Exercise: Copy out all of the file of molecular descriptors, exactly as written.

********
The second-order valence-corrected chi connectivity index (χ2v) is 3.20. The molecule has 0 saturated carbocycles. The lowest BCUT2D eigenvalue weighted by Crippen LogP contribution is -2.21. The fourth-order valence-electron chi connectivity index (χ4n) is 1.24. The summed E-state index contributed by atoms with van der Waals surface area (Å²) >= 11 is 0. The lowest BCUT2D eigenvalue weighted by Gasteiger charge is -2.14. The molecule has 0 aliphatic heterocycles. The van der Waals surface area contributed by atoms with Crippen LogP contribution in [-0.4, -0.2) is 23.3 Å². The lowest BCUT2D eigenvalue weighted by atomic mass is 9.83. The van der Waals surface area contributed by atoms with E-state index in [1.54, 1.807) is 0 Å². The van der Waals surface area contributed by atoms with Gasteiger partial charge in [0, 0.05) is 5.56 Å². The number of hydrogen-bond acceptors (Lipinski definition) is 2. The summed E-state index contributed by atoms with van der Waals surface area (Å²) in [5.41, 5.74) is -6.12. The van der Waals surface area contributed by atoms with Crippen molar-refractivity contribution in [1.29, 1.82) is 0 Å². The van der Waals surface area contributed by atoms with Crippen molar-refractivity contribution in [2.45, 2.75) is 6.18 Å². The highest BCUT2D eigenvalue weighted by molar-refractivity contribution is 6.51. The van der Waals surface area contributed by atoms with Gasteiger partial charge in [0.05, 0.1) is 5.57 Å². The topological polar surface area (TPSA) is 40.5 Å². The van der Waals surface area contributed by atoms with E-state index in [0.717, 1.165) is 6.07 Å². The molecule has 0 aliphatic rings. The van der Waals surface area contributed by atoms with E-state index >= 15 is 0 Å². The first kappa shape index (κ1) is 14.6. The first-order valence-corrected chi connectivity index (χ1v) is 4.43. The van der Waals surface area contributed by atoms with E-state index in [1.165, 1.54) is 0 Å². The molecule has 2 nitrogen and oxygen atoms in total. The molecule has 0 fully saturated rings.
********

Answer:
The second-order valence-corrected chi connectivity index (χ2v) is 3.20. The molecule has 0 saturated carbocycles. The lowest BCUT2D eigenvalue weighted by Crippen LogP contribution is -2.21. The fourth-order valence-electron chi connectivity index (χ4n) is 1.24. The summed E-state index contributed by atoms with van der Waals surface area (Å²) >= 11 is 0. The lowest BCUT2D eigenvalue weighted by Gasteiger charge is -2.14. The molecule has 0 aliphatic heterocycles. The van der Waals surface area contributed by atoms with Crippen LogP contribution in [-0.4, -0.2) is 23.3 Å². The lowest BCUT2D eigenvalue weighted by atomic mass is 9.83. The van der Waals surface area contributed by atoms with E-state index in [1.54, 1.807) is 0 Å². The van der Waals surface area contributed by atoms with Gasteiger partial charge in [0, 0.05) is 5.56 Å². The number of hydrogen-bond acceptors (Lipinski definition) is 2. The summed E-state index contributed by atoms with van der Waals surface area (Å²) in [5.41, 5.74) is -6.12. The van der Waals surface area contributed by atoms with Crippen molar-refractivity contribution in [1.29, 1.82) is 0 Å². The van der Waals surface area contributed by atoms with Crippen molar-refractivity contribution in [2.45, 2.75) is 6.18 Å². The highest BCUT2D eigenvalue weighted by molar-refractivity contribution is 6.51. The van der Waals surface area contributed by atoms with Gasteiger partial charge in [0.05, 0.1) is 5.57 Å². The topological polar surface area (TPSA) is 40.5 Å². The van der Waals surface area contributed by atoms with E-state index in [0.717, 1.165) is 6.07 Å². The molecule has 0 aliphatic rings. The van der Waals surface area contributed by atoms with E-state index >= 15 is 0 Å². The first kappa shape index (κ1) is 14.6. The first-order valence-corrected chi connectivity index (χ1v) is 4.43. The van der Waals surface area contributed by atoms with E-state index in [1.165, 1.54) is 0 Å². The molecule has 2 nitrogen and oxygen atoms in total. The molecule has 0 fully saturated rings.